Trial is the formal presentation of evidence to either a judge or jury for determination of whether there is sufficient evidence to find the defendant guilty. The defendant gets to choose whether they want a jury trial or a bench trial. At a bench trial, the judge determines all the issues and renders a verdict. At a jury trial, either 8 or 12 jurors (depending on the offense) decide issues of fact while the judge rules on issues of law and admissibility of evidence.
The prosecution presents their evidence first. This generally consists of witnesses and exhibits of various kinds. The defense attorney has the opportunity to cross-examine each of the prosecution witnesses and challenge each piece of evidence. After the prosecution has rested their case, the defense attorney has the same opportunity to present witnesses and evidence in favor of the defendant. The prosecution, in turn, gets the opportunity to challenge the defense case.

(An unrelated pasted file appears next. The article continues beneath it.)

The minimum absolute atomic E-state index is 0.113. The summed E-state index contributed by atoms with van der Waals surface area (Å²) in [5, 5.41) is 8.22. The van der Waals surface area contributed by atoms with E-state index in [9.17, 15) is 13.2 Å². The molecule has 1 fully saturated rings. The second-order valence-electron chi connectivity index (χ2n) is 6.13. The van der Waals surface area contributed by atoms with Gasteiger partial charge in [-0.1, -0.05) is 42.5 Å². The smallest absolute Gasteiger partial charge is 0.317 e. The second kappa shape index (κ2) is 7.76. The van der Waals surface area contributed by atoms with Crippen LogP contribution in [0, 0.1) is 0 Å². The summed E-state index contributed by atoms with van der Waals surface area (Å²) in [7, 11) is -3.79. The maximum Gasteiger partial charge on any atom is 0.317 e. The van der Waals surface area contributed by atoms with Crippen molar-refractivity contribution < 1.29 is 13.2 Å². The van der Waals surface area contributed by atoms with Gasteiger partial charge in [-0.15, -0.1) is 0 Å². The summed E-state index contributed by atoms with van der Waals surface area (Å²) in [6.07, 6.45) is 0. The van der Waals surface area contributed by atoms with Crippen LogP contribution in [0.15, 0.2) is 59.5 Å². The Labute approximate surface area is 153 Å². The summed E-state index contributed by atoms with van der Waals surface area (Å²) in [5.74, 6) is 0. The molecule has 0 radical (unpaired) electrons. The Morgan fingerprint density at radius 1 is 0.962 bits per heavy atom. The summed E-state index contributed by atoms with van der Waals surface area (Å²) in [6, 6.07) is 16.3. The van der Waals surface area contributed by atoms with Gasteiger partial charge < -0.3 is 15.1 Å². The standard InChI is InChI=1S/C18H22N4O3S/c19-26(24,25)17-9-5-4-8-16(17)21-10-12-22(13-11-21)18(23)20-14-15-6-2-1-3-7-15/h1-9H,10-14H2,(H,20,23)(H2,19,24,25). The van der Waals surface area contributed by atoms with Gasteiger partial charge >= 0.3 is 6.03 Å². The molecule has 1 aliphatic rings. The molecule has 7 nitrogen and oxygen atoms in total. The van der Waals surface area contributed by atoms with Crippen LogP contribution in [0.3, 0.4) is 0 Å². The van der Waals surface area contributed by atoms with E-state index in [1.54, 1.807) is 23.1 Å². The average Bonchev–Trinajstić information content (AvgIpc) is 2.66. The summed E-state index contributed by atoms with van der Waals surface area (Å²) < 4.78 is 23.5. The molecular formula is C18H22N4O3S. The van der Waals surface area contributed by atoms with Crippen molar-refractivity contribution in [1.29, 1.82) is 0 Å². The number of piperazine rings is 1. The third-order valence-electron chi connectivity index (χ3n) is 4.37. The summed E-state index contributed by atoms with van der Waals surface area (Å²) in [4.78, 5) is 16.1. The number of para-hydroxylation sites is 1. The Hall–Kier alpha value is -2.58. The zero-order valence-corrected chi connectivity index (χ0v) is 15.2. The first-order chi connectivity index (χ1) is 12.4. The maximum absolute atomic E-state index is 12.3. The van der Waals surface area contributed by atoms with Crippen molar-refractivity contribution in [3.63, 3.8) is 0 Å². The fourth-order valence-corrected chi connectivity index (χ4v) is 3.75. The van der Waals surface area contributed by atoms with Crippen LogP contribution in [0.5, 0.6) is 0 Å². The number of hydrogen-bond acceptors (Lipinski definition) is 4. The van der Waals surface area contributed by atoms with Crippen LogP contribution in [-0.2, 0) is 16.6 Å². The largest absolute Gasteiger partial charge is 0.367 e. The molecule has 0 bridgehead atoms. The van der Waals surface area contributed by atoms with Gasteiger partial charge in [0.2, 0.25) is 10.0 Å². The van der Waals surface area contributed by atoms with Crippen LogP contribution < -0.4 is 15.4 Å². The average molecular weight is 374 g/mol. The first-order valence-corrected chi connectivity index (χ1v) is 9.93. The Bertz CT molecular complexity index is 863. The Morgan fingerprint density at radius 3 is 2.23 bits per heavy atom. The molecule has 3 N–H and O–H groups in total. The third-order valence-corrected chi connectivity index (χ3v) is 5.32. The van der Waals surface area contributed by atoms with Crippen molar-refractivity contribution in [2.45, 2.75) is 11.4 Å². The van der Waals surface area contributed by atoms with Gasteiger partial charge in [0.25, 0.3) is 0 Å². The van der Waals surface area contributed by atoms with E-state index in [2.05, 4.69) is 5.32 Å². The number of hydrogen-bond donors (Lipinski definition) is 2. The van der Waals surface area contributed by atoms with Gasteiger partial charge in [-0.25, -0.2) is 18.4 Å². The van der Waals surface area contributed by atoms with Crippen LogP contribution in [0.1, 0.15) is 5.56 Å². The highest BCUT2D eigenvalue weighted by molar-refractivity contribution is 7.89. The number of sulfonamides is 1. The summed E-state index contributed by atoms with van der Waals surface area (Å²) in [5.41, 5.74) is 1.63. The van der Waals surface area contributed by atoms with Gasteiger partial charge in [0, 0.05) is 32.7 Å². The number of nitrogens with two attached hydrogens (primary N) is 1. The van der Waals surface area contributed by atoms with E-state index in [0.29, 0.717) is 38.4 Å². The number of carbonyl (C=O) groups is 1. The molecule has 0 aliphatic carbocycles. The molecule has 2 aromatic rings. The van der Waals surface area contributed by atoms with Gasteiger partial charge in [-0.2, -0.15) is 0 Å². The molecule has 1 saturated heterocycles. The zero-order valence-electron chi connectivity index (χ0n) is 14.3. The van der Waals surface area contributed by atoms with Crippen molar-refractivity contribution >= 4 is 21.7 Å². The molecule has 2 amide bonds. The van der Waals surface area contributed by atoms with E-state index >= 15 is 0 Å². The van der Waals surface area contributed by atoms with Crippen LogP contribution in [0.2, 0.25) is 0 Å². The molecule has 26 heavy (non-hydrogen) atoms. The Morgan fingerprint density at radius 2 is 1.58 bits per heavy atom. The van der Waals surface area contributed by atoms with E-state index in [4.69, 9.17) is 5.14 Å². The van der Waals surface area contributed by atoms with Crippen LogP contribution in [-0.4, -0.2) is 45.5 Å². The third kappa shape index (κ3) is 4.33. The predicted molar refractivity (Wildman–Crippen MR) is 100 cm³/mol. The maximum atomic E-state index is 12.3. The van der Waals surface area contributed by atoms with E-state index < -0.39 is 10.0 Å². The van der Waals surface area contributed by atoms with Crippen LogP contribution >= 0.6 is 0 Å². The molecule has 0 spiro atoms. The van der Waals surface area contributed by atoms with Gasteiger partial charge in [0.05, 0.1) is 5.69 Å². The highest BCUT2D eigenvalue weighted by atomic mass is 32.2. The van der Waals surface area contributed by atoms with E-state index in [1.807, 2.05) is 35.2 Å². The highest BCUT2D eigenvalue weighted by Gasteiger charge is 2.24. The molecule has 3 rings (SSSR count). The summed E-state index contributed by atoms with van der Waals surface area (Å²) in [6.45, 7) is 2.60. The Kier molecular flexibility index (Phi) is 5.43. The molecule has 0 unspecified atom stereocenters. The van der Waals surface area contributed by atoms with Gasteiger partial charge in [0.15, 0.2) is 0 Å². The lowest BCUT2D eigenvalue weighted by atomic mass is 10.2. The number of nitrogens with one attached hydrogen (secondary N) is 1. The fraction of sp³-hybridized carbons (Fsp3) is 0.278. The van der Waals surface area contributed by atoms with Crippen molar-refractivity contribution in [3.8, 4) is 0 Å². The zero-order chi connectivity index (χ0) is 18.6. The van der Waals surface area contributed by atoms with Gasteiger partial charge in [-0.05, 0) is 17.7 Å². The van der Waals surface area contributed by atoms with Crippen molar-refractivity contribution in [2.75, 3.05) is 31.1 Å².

Admission of evidence at trial is controlled by various court rules, statutes, and caselaw. Each side at the trial must follow the rules of evidence that are established to promote a fair trial.
After the presentation of evidence, the prosecutor and defense attorney have the opportunity to argue their case to the judge or jury with closing arguments. The judge or jury then deliberates and returns with a verdict. If that verdict is not guilty, the defendant is free to go. If a guilty verdict is returned, the case proceeds to sentencing, usually on a separate date at a sentencing hearing.